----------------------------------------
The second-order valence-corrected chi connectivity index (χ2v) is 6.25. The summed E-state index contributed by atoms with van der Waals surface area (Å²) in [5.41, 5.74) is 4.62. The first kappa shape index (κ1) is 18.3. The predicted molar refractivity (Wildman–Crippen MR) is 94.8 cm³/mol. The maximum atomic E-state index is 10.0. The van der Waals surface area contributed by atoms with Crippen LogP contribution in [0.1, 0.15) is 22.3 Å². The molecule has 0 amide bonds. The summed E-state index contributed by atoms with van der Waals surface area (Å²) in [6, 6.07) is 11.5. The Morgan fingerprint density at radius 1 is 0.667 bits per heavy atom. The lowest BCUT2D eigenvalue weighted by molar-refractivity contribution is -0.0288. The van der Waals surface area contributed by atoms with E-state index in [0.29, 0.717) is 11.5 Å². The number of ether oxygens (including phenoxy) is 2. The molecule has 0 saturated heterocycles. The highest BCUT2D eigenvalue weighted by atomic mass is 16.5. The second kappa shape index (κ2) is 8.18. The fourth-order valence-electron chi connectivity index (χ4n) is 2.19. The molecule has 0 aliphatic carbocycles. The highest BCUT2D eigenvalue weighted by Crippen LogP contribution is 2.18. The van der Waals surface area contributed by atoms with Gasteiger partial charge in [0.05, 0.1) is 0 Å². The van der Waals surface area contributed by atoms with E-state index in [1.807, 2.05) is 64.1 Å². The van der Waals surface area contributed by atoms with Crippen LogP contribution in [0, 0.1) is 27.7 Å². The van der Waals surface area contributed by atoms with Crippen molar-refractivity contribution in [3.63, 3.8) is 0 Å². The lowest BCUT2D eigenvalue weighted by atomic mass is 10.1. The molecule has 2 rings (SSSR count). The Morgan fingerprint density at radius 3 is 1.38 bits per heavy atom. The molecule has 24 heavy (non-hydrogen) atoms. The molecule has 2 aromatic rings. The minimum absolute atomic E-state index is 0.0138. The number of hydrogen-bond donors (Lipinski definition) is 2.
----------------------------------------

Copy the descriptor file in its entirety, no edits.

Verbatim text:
The second-order valence-corrected chi connectivity index (χ2v) is 6.25. The summed E-state index contributed by atoms with van der Waals surface area (Å²) in [5.41, 5.74) is 4.62. The first kappa shape index (κ1) is 18.3. The predicted molar refractivity (Wildman–Crippen MR) is 94.8 cm³/mol. The maximum atomic E-state index is 10.0. The van der Waals surface area contributed by atoms with Crippen LogP contribution in [0.1, 0.15) is 22.3 Å². The molecule has 0 amide bonds. The summed E-state index contributed by atoms with van der Waals surface area (Å²) in [6, 6.07) is 11.5. The Morgan fingerprint density at radius 1 is 0.667 bits per heavy atom. The lowest BCUT2D eigenvalue weighted by molar-refractivity contribution is -0.0288. The van der Waals surface area contributed by atoms with E-state index in [0.29, 0.717) is 11.5 Å². The number of ether oxygens (including phenoxy) is 2. The molecule has 0 saturated heterocycles. The highest BCUT2D eigenvalue weighted by atomic mass is 16.5. The second kappa shape index (κ2) is 8.18. The fourth-order valence-electron chi connectivity index (χ4n) is 2.19. The molecule has 0 aliphatic carbocycles. The highest BCUT2D eigenvalue weighted by Crippen LogP contribution is 2.18. The van der Waals surface area contributed by atoms with Gasteiger partial charge in [0.05, 0.1) is 0 Å². The van der Waals surface area contributed by atoms with E-state index in [1.807, 2.05) is 64.1 Å². The van der Waals surface area contributed by atoms with Crippen LogP contribution in [0, 0.1) is 27.7 Å². The van der Waals surface area contributed by atoms with Crippen molar-refractivity contribution in [3.63, 3.8) is 0 Å². The lowest BCUT2D eigenvalue weighted by atomic mass is 10.1. The molecule has 2 rings (SSSR count). The Morgan fingerprint density at radius 3 is 1.38 bits per heavy atom. The molecule has 24 heavy (non-hydrogen) atoms. The molecule has 2 aromatic rings. The minimum absolute atomic E-state index is 0.0138. The number of hydrogen-bond donors (Lipinski definition) is 2.